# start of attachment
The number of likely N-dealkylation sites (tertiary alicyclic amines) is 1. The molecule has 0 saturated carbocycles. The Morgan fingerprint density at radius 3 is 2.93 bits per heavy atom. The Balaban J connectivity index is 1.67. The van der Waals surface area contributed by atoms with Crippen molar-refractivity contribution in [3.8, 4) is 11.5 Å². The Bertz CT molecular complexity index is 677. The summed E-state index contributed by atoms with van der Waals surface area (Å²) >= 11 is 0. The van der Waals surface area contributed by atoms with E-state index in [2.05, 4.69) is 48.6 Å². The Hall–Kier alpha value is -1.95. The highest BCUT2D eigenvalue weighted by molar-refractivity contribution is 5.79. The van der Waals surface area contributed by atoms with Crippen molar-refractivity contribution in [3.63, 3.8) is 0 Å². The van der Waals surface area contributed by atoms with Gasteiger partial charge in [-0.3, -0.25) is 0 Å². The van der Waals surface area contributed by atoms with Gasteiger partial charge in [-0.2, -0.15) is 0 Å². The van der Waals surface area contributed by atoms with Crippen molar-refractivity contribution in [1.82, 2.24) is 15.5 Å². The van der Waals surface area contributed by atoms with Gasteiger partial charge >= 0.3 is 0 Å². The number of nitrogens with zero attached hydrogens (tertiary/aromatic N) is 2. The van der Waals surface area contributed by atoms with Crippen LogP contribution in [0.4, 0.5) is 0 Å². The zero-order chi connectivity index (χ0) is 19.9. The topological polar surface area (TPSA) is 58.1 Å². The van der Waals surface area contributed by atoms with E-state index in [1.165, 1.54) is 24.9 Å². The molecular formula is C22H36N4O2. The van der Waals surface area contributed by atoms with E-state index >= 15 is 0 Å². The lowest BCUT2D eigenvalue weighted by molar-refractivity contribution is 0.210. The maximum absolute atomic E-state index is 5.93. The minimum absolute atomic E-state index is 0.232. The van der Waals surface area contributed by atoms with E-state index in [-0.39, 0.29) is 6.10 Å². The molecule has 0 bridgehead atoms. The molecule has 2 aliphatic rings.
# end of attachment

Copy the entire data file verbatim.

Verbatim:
The number of likely N-dealkylation sites (tertiary alicyclic amines) is 1. The molecule has 0 saturated carbocycles. The Morgan fingerprint density at radius 3 is 2.93 bits per heavy atom. The Balaban J connectivity index is 1.67. The van der Waals surface area contributed by atoms with Crippen molar-refractivity contribution in [3.8, 4) is 11.5 Å². The Bertz CT molecular complexity index is 677. The summed E-state index contributed by atoms with van der Waals surface area (Å²) >= 11 is 0. The van der Waals surface area contributed by atoms with E-state index in [2.05, 4.69) is 48.6 Å². The Hall–Kier alpha value is -1.95. The highest BCUT2D eigenvalue weighted by molar-refractivity contribution is 5.79. The van der Waals surface area contributed by atoms with Crippen molar-refractivity contribution in [3.63, 3.8) is 0 Å². The van der Waals surface area contributed by atoms with Gasteiger partial charge in [-0.3, -0.25) is 0 Å². The van der Waals surface area contributed by atoms with Gasteiger partial charge in [-0.2, -0.15) is 0 Å². The van der Waals surface area contributed by atoms with Crippen molar-refractivity contribution in [1.82, 2.24) is 15.5 Å². The van der Waals surface area contributed by atoms with Gasteiger partial charge >= 0.3 is 0 Å². The number of nitrogens with zero attached hydrogens (tertiary/aromatic N) is 2. The van der Waals surface area contributed by atoms with Crippen LogP contribution in [0.4, 0.5) is 0 Å². The zero-order chi connectivity index (χ0) is 19.9. The topological polar surface area (TPSA) is 58.1 Å². The van der Waals surface area contributed by atoms with E-state index in [1.165, 1.54) is 24.9 Å². The molecular formula is C22H36N4O2. The van der Waals surface area contributed by atoms with E-state index >= 15 is 0 Å². The lowest BCUT2D eigenvalue weighted by molar-refractivity contribution is 0.210. The maximum absolute atomic E-state index is 5.93. The minimum absolute atomic E-state index is 0.232. The van der Waals surface area contributed by atoms with E-state index in [-0.39, 0.29) is 6.10 Å². The molecule has 0 bridgehead atoms. The molecule has 2 aliphatic rings.